We are in a stronger position going into this second lockdown, and alongside the challenges there are positive ways in which we can help reduce the impact on students and apprentices, writes Jennifer Coupland
I would like to start by acknowledging the huge challenges that everyone involved with apprenticeships faces as we approach a second national lockdown.
At the institute we work so closely with so many employers and apprentices that we are seeing first-hand how difficult this is, particularly for businesses on the high street, who have worked hard to make themselves Covid safe and are now having to close again.
The institute will do everything in our power to support employers, providers, end-point assessment organisations and apprentices through this. Our key objectives will continue to be protecting the safety of everyone involved with apprenticeships and sustaining a resilient skills system that meets the needs of employers.
And while we need to be realistic about the challenges, we also need to acknowledge some positives. We are in a stronger position in many ways going into this lockdown.
This time, the government has said that colleges, independent training providers, end-point assessment and external quality assurance organisations can keep operating, so as to help reduce the impact on students and apprentices.
We have acquired the wisdom of having been through this once before, so government financial support packages and more established online training and assessment practices already exist.
The institute has also rolled out flexibilities for more than 100 apprenticeships that have provided fantastic support with apprenticeship completions in spite of Covid-19.
I announced back in June that these special measures, which in most cases allow for high-quality remote rather than face-to-face assessment, would be retained into the new year.
In light of the latest lockdown announcement, we have now agreed that they will be extended until the end of March to give everyone much-needed stability.
Our report published today on our latest survey, this time with 340 apprentice employers and other organisations, provides further grounds for optimism. It was carried out in September so circumstances have moved on, but there is still much from which to draw comfort.
A relatively small proportion (eight per cent) of respondents indicated that any of their apprentices had been made redundant through Covid-19.
When asked to estimate recruitment over the next 12 months, 57 per cent said they planned to recruit new employees as apprentices. This is compared to 14 per cent who said they would not and 29 per cent who did not know.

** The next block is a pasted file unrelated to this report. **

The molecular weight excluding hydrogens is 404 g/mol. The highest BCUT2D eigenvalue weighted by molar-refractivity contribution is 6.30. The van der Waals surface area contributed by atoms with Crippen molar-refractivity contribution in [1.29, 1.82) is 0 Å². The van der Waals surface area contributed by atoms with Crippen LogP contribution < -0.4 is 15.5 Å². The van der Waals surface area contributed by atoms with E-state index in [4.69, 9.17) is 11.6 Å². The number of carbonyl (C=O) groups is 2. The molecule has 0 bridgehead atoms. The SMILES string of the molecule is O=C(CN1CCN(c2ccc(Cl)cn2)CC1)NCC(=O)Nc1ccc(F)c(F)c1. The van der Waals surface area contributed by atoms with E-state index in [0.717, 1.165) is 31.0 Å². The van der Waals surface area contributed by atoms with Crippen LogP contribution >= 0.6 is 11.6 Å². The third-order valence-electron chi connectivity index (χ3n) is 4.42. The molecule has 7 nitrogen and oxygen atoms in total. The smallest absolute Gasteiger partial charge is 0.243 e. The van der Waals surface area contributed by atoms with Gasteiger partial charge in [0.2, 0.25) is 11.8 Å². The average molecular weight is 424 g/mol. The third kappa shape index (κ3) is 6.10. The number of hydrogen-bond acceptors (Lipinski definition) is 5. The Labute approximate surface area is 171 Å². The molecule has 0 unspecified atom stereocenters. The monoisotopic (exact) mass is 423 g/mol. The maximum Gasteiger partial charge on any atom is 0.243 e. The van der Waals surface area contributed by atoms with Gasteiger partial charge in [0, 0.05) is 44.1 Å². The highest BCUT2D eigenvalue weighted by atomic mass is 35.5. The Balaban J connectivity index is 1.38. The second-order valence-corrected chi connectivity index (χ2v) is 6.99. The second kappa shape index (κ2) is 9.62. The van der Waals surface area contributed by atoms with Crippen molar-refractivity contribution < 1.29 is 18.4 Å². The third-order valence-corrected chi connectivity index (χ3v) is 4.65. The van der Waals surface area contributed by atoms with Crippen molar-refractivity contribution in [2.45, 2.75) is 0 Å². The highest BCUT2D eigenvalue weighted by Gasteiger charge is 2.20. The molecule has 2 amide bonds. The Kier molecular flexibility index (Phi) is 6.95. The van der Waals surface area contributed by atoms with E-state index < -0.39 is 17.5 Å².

We of course understand that this latest lockdown is a further setback, but what employers told us in September demonstrates the commitment they have to the apprenticeship programme.
Some 78 per cent of respondents said the majority of their apprentices were doing some off-the-job training, up from 62 per cent in our previous survey in June.
While I am all too aware that survival, not staff training and progression, will be the top priority for many businesses, it is vitally important that the sector does everything possible to ensure learners continue to get their off-the-job training through lockdown.
The introduction of the requirement for apprentices to spend at least 20 per cent of their working time training away from the workplace has been a key driver of the improved quality for apprenticeships. It is a fantastic investment in apprentices which is exceeded in many apprenticeships.
Employers and providers are clearly showing genuine commitment to apprenticeships and an impressive ability to adjust and innovate how they work.
The government shares that commitment and I have no doubt that apprenticeships can play a key part in our economic recovery when it comes.
We can all play our part in the meantime with helping to ensure their quality is not undermined as circumstances become more challenging.
The institute will continue to engage directly, through collective forums and through our pulse surveys, with employers and wider stakeholders throughout this crisis. We are always open to ideas and welcome feedback on what is working well and where we might improve flexibilities and our other areas of work.
I am confident that while the pandemic might dent the apprenticeship programme in the short term, the long-term commitment we have built up with employers, providers and apprentices has put us in a position of strength. I look forward to the day when we emerge together from this awful Covid cloud ready to make apprenticeships and wider technical education better than ever.